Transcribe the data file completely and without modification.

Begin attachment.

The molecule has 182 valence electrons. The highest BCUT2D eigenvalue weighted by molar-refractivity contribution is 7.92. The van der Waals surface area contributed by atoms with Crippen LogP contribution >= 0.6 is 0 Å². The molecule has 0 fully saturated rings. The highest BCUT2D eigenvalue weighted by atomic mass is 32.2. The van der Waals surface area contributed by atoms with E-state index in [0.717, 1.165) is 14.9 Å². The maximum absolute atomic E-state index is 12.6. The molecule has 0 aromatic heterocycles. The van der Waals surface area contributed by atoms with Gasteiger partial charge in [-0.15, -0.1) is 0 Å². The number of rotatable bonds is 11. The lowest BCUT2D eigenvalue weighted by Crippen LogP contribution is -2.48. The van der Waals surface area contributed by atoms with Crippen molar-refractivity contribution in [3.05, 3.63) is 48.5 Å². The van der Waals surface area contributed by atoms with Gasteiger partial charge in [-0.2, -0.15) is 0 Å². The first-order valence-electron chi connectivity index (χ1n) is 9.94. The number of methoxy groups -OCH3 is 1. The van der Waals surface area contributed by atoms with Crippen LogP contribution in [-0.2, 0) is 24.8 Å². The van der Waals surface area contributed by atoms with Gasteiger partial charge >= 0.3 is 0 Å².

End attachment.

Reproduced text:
The molecule has 182 valence electrons. The highest BCUT2D eigenvalue weighted by molar-refractivity contribution is 7.92. The van der Waals surface area contributed by atoms with Crippen LogP contribution >= 0.6 is 0 Å². The molecule has 0 fully saturated rings. The highest BCUT2D eigenvalue weighted by atomic mass is 32.2. The van der Waals surface area contributed by atoms with E-state index in [0.717, 1.165) is 14.9 Å². The maximum absolute atomic E-state index is 12.6. The molecule has 0 aromatic heterocycles. The van der Waals surface area contributed by atoms with Gasteiger partial charge in [-0.15, -0.1) is 0 Å². The number of rotatable bonds is 11. The lowest BCUT2D eigenvalue weighted by Crippen LogP contribution is -2.48. The van der Waals surface area contributed by atoms with Crippen molar-refractivity contribution in [3.05, 3.63) is 48.5 Å². The van der Waals surface area contributed by atoms with Gasteiger partial charge in [-0.2, -0.15) is 0 Å². The first-order valence-electron chi connectivity index (χ1n) is 9.94. The number of methoxy groups -OCH3 is 1. The van der Waals surface area contributed by atoms with Crippen LogP contribution in [-0.2, 0) is 24.8 Å². The van der Waals surface area contributed by atoms with Gasteiger partial charge >= 0.3 is 0 Å².